journals such as the New England Journal of Medicine, the British Medical
Journal and the Lancet may be written with help from medical writing
agencies. One field where ghost-writing is becoming an increasing problem
is psychiatry. Dr Richard Smith, Editor of the British Medical Journal,
admitted ghost-writing was a 'very big problem' "

· On 29th March 2004 Chris Hunter from the Alison Hunter Memorial
Foundation in Australia posted extracts from articles that examined
unpalatable truths about peer review that had great relevance to the
medical politics surrounding ME/CFS. In summary, it concludes that "The
commercialisation of medical research is a threat to the welfare of
patients and to the special relationship between doctors and
patients. That relationship is now being assaulted on all sides by
money" (Co-cure RES: Opinions on Peer Review: 29th March 2004; 16.28)

· On 30th March 2004, referring to an article in the New York Times
("When Peer Review Yields Unsound Science"), John Herd posted an item
pointing out that for some time, the British Medical Journal has presented
a very one-sided view of ME/CFS as a psychological condition in its
articles and editorials, as has the New England Journal of
Medicine. Whether it be within medical journals or government health
departments, peer review can have its Achilles heel (Co-cure RES: Peer
Review and ME/CFS: 30th March 2004; 23.18)

· On 29th April 2004 in an article in the New Zealand Herald
("Licensed to kill facts the drug firms conceal") Jeremy Laurance
stated "The stranglehold the industry has on research is causing
increasing alarm in medical circles as evidence emerges of biased results,
under-reporting and selective publication driven by a market worth more
than £10 billion in Britain alone". Laurance goes on to say "One of the
researchers, Tim Kendall from the Royal College of Psychiatrists, said he
and his colleagues had been "unnerved" by the possibility that the National
Institute for Clinical Excellence could have given wrong or even harmful
advice because it did not have access to the full data. That is the
over-riding issue. How can we trust the published data"?

The above illustrations are but a drop in the ocean of published concern
about the control and corruption of medical science by global giants whose
life-blood is profit.

As if the control of medical science by industry were not bad enough, it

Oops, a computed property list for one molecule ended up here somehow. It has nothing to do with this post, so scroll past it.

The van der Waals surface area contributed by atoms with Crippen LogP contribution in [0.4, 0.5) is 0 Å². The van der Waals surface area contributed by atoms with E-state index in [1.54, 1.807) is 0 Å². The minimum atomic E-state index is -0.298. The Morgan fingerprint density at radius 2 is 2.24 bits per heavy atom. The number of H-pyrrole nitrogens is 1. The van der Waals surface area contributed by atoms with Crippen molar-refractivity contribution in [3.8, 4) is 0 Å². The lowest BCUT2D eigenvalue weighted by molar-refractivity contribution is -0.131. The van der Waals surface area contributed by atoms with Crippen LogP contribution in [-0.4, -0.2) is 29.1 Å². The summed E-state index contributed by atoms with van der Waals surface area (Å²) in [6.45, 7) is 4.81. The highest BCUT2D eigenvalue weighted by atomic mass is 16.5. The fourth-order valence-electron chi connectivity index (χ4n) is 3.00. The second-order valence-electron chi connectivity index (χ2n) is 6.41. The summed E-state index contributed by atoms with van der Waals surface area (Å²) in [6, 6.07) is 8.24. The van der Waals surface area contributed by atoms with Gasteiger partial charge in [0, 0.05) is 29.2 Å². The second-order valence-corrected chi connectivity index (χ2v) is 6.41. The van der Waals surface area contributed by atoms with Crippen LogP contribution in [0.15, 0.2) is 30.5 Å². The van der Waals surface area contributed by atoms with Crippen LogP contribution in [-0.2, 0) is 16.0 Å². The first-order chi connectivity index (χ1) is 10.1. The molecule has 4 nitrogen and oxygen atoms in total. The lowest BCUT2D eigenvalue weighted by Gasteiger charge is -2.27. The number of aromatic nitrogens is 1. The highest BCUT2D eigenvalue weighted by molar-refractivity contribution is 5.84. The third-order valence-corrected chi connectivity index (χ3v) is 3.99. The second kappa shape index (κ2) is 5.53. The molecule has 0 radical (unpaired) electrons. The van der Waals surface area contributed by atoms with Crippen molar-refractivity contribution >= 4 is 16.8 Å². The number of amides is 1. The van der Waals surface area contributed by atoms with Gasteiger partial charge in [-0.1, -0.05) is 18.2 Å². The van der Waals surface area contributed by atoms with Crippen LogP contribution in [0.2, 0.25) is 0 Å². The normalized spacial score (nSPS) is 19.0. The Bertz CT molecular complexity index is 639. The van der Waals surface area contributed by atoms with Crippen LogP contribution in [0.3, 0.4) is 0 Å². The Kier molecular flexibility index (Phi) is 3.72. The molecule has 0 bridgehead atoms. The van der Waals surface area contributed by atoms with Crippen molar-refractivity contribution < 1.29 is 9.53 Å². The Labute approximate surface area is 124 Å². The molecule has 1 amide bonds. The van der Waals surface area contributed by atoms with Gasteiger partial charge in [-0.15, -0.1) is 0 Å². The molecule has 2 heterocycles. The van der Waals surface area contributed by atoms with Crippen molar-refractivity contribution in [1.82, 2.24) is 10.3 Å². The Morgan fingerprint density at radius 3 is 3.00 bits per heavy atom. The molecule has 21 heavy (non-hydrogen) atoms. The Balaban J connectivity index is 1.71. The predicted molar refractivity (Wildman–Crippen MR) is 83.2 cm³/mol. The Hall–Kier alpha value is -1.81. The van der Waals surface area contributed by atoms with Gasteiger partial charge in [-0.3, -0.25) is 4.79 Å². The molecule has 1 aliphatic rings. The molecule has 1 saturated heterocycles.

has long been suspected but now seems certain that governments themselves
exert an equally tight stranglehold on a nation's health.

By 2003, the UK Science Minister, Lord Sainsbury, had donated over £11
million to the Labour Party. It is the Sainsbury supermarket family's
Linbury Trust that provided financial support for the Chief Medical
Officer's "independent" Working Group on "CFS/ME" and that since 1991 has
so generously funded the "Wessely School" psychiatrists' research into
"chronic fatigue". The Science Minister has responsibility for the Office
of Science and Technology and for the chemical and biotech industries, as
well as for all the Research Councils, including the Medical Research
Council. The Office of Science and Technology monitors all Government
funding of research grants and it controls official science
policy. Crucially, it is "policy" that determines the research that
Government permits to be funded. This was most tellingly confirmed by the
Secretary of State for Health (answered by Yvette Cooper) in a written
answer to a question asking about funding for research into the causes of,
and cure for, ME (Hansard: 11 May 2000: 461W 462W). In her reply, Ms
Cooper stated "The Department funds research to support policy and the
delivery of effective health practice in the National Health Service".

This seems to confirm the invincibly circuitous nature of Government strategy.
However, even more disturbing information has just been released and was
posted on Co-cure on 26th June 2004 at 19.06 (Co-cure NOT; ACT: [US]: WHO
scientists will require clearance).

The notice states that the Bush administration has ordered that Government
scientists must be approved by a senior political appointee before they can
participate in meetings of the World Health Organisation. Officials at the
WHO in Geneva say this could compromise the independence of international
scientific deliberations. The request is the latest instance in which the
Bush administration has been accused of allowing politics to intrude into
the once-sacrosanct areas of scientific deliberation. This year, 60
prominent scientists accused the administration of "misrepresenting and
suppressing scientific knowledge for political purposes". Republican Henry
Waxman said "This new policy politicises the process of providing the
expert advice of US scientists to the international community". The WHO is
the United Nations agency dedicated to health. It traditionally insists on
picking experts to sit on official scientific panels, but William Steiger,
godson of President Bush's father (former President George HW Bush), stated
in a letter declaring the new vetting policy that civil service and other
regulations "require experts to serve as representatives of the US
government at all times and advocate US Government policies".

Given that deliberations about the future classification of ME/CFS in the
next revision of the WHO International Classification of Diseases are
currently a hot topic amongst psychiatrists who have a particular interest
in "CFS/ME", the UK ME/CFS community needs to be alert because as noted
elsewhere, when the USA sneezes, the UK catches a cold.